Legislation aimed at voter integrity signed into law
If you cash a paycheck at a store, open a bank account or take a flight, you're required to show valid proof of identification. So it makes sense to do the same when it comes to voting, an earned right for every legal citizen of the United States. I voted in favor of legislation that passed through the General Assembly this week and was signed by the governor, which will require all registered voters to show a valid state- or federal-issued photo identification card prior to casting their ballot.
Although voter fraud cases haven't been recorded in Carbon County, it's a problem that has been seen in heavy doses across the Commonwealth. That's why requiring a photo ID is one key, commonsense way to combat voter fraud. People who cast illegal votes are stealing the rights of citizens because they are using illegal votes to promote their agenda and self-interest with complete disregard for what the electorate wants. When this happens, it cancels out the votes of honest, hardworking voters in Pennsylvania.
For instance, just last month in Philadelphia, the city commissioners removed Joseph Cheeseboro and Joseph Cheeseborough from the voting lists as being fraudulent. Both Cheeseboro and Cheeseborough were born on Dec. 27, 1955. Both Cheeseboro and Cheeseborough voted in the 2007 primary, 2007 general and 2008 primary elections. Coincidently, both phone numbers given on the pair's voter registration forms are wrong numbers and disconnected, and both gave addresses of vacant lots.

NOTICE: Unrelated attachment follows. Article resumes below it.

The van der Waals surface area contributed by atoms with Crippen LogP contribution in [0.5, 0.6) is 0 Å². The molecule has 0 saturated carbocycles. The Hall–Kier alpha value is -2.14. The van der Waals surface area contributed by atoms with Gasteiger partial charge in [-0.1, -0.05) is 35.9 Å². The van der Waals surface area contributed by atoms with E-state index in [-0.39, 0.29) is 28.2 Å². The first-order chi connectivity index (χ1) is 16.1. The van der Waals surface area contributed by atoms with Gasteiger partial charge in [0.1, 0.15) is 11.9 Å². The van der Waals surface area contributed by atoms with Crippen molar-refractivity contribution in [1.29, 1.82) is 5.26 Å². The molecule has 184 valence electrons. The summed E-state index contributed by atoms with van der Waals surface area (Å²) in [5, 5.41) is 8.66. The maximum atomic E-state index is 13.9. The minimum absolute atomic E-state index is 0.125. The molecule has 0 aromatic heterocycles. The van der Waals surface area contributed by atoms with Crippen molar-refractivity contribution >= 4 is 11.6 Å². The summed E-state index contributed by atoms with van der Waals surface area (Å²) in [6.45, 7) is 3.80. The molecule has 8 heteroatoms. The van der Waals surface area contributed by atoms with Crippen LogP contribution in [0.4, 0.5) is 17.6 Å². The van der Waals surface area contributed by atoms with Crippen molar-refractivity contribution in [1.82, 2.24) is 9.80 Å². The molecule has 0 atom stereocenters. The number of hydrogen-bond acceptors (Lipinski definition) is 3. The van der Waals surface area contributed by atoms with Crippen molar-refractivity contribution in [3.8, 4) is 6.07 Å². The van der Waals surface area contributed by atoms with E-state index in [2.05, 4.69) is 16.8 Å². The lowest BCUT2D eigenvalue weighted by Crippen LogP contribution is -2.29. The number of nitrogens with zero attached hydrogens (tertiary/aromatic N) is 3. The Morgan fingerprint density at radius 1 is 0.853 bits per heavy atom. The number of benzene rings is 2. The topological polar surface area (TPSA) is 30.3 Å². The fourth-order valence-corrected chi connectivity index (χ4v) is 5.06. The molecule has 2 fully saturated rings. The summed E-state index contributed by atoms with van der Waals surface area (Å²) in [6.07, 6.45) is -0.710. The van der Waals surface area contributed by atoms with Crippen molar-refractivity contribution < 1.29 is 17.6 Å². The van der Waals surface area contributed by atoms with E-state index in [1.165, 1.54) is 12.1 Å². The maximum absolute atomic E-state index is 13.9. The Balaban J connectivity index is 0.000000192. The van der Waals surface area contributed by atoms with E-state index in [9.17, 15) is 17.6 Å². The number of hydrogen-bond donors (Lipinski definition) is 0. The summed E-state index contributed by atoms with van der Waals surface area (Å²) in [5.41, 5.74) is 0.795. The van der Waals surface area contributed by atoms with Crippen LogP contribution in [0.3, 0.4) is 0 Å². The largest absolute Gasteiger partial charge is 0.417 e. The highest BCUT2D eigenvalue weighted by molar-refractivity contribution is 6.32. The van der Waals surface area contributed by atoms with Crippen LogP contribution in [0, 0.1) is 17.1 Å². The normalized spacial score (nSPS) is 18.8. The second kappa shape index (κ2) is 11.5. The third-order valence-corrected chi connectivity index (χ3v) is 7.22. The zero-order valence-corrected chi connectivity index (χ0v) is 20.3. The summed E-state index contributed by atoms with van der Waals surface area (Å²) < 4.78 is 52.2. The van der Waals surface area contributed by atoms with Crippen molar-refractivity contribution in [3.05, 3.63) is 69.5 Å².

If Joseph Cheeseboro and Joseph Cheeseborough can slip through the cracks for this many years, it's clear the current voting system needed to be updated into today's society. Pennsylvania has had statewide elections decided by as few as 28 votes, while some municipal elections here in Carbon County have been determined by only a handful of votes. It's crucial to ensure that every vote must count.
Some people who oppose this legislation have argued that under House Bill 934, some otherwise eligible voters don't have a photo ID or an easy way to get one. However, under this law, the state Department of Transportation will provide free non-driver photo IDs for registered voters who do not own valid identification.
Another common argument of House Bill 934 is that registered voters without proper photo ID will be turned away at the election polls.
That is a ridiculous misconception.
Under House Bill 934, NO voter will be turned away on Election Day because any voter who arrives without identification can vote using a provisional ballot. However, the voter would then have six days to show valid identification to their county election board.
Voters will also be able to cast absentee ballots, under the same rules in the past, by providing the last four digits of their Social Security number or driver's license number, the same information they provided that was already provided when they registered to vote.
As former President Jimmy Carter once said, "Elections are the heart of our democracy." Showing a valid form of identification will ensure that every legal, registered voter's vote counts in Carbon County, as well as the entire state.